Quiz about The Very Edible Organic Chemistry Quiz
Quiz about The Very Edible Organic Chemistry Quiz

The Very Edible Organic Chemistry Quiz


This quiz is all about the edible "chemicals" you might find in your kitchen. Have fun! :)

A multiple-choice quiz by NatalieW. Estimated time: 3 mins.
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Author
NatalieW
Time
3 mins
Type
Multiple Choice
Quiz #
117,161
Updated
Dec 03 21
# Qns
10
Difficulty
Very Easy
Avg Score
9 / 10
Plays
35897
Awards
Editor's Choice
Last 3 plays: Guest 206 (10/10), Guest 206 (10/10), Guest 81 (10/10).
This quiz has 2 formats: you can play it as a or as shown below.
Scroll down to the bottom for the answer key.
1. This chemical compound occurs naturally in tea and coffee and is a popular additive to soft drinks. Hint

cellulose
nicotine
maltose
caffeine

2. I want to bake a cake and go to my cupboard to get some sucrose. What ingredient am I looking for? Hint

butter
sugar
flour
vanilla essence

3. I have almost finished the batter for my cake, but there's one more thing I have to add: I get a teaspoon and add some sodium bicarbonate to my batter. What have I just added? Hint

nutmeg
vanilla essence
baking soda
cream of tartar

4. My cake is now happily baking in the oven, but I am already hungry. I decide to go to the shop around the corner for some hot chips. When I bring them home, I sprinkle some dilute acetic acid on them before I eat them. What did I just put on my chips? Hint

salt
tabasco sauce
tomato sauce
vinegar

5. I am chopping some vegetables for dinner. This particular vegetable is making my eyes all teary due to the propanethial S-oxide it contains. Which vegetable am I chopping? Hint

carrots
chillies
capsicum (bell peppers)
onions

6. Looking through my cupboards, I see that I am almost out of sodium chloride. What will I need to buy next time I go shopping? Hint

flour
sugar
salt
allspice

7. This popular comfort food has an active ingredient called phenylethylamine. What is it? Hint

caramel
oatmeal
chocolate
toffee

8. I'm peeling a fruit and the beautiful aroma of limonene wafts up to my nose. What fruit am I peeling? Hint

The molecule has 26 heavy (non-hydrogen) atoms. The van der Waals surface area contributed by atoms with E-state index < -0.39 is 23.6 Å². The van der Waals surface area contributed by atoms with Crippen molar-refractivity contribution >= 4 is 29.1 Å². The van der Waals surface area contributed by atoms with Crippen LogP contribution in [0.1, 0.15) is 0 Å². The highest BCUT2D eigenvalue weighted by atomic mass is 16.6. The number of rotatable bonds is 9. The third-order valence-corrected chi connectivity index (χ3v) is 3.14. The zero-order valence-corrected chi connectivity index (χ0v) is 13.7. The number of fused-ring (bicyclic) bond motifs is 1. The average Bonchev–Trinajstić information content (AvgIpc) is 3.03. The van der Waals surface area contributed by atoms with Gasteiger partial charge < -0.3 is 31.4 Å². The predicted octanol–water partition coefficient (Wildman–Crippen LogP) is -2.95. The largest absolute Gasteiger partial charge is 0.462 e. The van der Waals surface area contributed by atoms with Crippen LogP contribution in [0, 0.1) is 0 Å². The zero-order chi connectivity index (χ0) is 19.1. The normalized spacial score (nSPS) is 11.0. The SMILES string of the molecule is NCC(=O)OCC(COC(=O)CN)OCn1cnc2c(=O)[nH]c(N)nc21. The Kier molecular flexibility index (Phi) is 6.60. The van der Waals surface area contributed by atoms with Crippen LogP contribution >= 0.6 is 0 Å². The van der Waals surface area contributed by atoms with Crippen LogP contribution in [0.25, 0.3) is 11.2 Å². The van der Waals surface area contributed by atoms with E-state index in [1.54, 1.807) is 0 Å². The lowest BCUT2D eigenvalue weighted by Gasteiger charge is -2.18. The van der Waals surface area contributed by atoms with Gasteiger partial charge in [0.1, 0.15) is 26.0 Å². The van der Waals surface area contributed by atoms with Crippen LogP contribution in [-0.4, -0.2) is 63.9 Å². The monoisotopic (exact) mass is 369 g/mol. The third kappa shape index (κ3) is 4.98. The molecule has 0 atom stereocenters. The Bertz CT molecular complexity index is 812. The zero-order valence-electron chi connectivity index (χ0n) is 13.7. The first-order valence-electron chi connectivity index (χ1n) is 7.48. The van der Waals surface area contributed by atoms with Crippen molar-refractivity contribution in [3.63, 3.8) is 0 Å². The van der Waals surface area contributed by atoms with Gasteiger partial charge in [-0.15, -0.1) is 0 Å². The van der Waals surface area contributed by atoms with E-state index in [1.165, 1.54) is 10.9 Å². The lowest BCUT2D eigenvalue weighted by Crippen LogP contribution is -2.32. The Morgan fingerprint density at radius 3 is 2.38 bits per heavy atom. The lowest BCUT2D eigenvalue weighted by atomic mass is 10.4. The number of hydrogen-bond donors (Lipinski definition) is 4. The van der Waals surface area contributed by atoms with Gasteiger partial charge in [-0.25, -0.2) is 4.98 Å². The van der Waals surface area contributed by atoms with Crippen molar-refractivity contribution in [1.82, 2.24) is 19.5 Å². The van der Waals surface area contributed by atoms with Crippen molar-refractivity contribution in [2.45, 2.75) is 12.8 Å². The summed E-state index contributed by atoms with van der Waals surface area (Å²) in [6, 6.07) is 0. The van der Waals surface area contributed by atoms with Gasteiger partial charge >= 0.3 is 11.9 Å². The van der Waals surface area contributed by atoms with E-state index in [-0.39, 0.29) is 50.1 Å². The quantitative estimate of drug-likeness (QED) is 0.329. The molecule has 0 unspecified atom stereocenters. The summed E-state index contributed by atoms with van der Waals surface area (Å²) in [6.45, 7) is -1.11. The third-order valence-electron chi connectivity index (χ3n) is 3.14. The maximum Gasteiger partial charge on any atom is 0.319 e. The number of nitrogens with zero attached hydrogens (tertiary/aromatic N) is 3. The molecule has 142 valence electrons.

apple
pear
banana
orange

9. Having had enough of crying over my chopping board, I move on to chopping another vegetable. I can't resist tasting a little bit of what I've chopped and the taste of capsaicin explodes in my mouth. Which vegetable am I chopping? Hint

chillies
beans
carrots
cauliflower

10. I'm slicing one last vegetable for dinner - this one is stunningly-coloured due to the beta-carotene it contains. Which vegetable is it? Hint

cabbage
broccoli
carrot
eggplant




Quiz Answer Key and Fun Facts
1. This chemical compound occurs naturally in tea and coffee and is a popular additive to soft drinks.

Answer: caffeine

Caffeine belongs to a class of organic compounds called alkaloids (as does nicotine). Caffeine is a powerful stimulant of the central nervous system. It is usually present in coffee in the amount of 100-150 mg per cup (of course in decaf, there is virtually none!). Like many alkaloids, caffeine acts as a poison in large quantities.

The lethal dose of caffeine for adults is estimated at about 10 g, so unless you drink about 70-100 cups of coffee a day, you should be safe!
2. I want to bake a cake and go to my cupboard to get some sucrose. What ingredient am I looking for?

Answer: sugar

"Sugar" as we know it is the generic term given to sucrose. However, "sugar" is a term that is given to a whole range of compounds of a certain general structure that display sweetness as a physical property. More complicated sugars are all based on the linking together of small sugar units such as glucose. Sucrose is a disaccharide, which means that its structure is composed of two sugar units - in this case one unit of glucose and one unit of fructose.
Sucrose can be obtained from sugar cane (approx 20% by weight) or sugar beets (15% by weight).
3. I have almost finished the batter for my cake, but there's one more thing I have to add: I get a teaspoon and add some sodium bicarbonate to my batter. What have I just added?

Answer: baking soda

Sodium bicarbonate (chemical formula NaHCO3) is what makes cakes rise. This is because when it's mixed with water, it forms carbon dioxide (CO2). These bubbles of carbon dioxide are what make the cake rise and give it a light texture. Self-raising flour has a small amount of sodium bicarbonate already added to it.
4. My cake is now happily baking in the oven, but I am already hungry. I decide to go to the shop around the corner for some hot chips. When I bring them home, I sprinkle some dilute acetic acid on them before I eat them. What did I just put on my chips?

Answer: vinegar